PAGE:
Story on Manitoba prison ministry lauded
Re: “Paying attention to the invisible,” Sept. 10, page 17.
Many thanks for the fine article about our prison ministry program.
On Oct. 3, Dorianna Toews, a new member of our team and a member of River East Mennonite Church in Winnipeg, and I led two groups of about 20 women in a Thanksgiving-focussed Bible study. As we opened with favourite songs, there was more emotion than usual. Several women wept during “May the Circle be Unbroken.” It turned out that there were family members of Winnipeg’s most-recent brutally murdered Indigenous woman, Mary Madeline Yellowback, in each group. And so it became an honour song. We were once more humbled and encouraged by the spirit of resilience of these women and we left there thankful for this opportunity for fellowship.
—Elsie Rempel, Winnipeg
Use of ‘allegation’ trivializes ‘what Shantz said happened’
Re: “Decades-old sexual abuse comes to light,” Sept. 10, page. 13.
It looks like Canadian Mennonite is defending the male side of this story.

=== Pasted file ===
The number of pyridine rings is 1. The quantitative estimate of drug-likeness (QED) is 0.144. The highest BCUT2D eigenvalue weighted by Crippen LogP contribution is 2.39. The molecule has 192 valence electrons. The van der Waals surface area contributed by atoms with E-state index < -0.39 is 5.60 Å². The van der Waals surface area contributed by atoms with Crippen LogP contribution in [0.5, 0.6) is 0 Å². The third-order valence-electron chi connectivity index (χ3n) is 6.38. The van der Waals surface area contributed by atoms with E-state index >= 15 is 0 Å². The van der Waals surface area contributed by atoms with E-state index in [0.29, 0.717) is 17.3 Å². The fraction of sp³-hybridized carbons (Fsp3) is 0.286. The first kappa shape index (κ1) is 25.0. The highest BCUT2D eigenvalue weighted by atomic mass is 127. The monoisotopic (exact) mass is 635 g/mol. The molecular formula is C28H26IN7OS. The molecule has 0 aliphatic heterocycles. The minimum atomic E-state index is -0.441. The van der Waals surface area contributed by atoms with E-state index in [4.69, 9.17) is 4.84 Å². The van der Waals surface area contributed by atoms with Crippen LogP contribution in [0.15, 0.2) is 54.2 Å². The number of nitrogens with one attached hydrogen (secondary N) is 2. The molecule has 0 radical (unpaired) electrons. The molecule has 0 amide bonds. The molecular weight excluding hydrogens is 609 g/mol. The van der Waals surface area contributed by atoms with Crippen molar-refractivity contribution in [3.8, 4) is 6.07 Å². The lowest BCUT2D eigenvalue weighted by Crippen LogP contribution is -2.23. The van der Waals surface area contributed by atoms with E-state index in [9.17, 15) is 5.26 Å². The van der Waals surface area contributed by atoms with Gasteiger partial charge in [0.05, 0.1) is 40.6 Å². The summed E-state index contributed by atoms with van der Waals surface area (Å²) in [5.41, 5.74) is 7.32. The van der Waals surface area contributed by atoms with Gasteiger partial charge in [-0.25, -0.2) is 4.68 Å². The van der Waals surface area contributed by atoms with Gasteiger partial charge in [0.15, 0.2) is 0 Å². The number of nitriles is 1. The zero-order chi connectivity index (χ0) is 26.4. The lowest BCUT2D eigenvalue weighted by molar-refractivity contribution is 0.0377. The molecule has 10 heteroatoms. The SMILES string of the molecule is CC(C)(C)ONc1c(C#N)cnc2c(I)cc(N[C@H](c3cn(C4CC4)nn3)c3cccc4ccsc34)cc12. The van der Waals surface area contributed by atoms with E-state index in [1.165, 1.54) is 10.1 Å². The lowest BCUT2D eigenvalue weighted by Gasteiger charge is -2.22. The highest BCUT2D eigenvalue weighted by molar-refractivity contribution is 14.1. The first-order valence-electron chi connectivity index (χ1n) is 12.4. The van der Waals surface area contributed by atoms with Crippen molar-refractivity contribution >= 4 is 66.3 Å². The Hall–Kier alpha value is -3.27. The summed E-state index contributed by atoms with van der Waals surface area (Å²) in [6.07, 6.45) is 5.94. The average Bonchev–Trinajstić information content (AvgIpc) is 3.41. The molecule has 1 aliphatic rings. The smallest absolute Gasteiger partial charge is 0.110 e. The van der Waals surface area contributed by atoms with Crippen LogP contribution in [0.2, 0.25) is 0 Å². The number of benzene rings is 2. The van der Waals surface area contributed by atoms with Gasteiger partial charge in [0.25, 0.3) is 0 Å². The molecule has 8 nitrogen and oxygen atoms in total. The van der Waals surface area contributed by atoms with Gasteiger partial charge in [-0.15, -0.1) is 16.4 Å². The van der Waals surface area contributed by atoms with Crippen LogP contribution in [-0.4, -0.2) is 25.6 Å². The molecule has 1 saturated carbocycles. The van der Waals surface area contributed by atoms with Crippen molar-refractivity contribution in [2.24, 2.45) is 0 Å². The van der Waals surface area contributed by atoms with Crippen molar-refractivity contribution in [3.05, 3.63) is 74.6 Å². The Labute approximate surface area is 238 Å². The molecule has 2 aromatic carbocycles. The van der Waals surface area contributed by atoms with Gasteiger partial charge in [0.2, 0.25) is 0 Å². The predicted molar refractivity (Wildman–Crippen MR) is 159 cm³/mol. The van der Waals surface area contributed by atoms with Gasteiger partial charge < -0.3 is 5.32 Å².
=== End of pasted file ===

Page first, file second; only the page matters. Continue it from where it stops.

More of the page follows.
The article reports that Ruth-Ann Klassen Shantz is making “allegations.” This seems to question whether her story is believable.
The whole broader social #MeToo movement is based, in part, on the premise that women are not being taken seriously, that their stories are questioned. Use of the word “alleged” brings her statement into the legal sphere and trivializes it.
Publishing the perpetrator’s apology looks like the matter is somehow settled. However, the apology hardly touched on what Shantz said happened. His apology was for the “stress and pain caused . . . as a result of our relationship.”
Relationship? Preying on an innocent child is abuse, not a relationship.
—Ken Drudge, Komoka, Ont.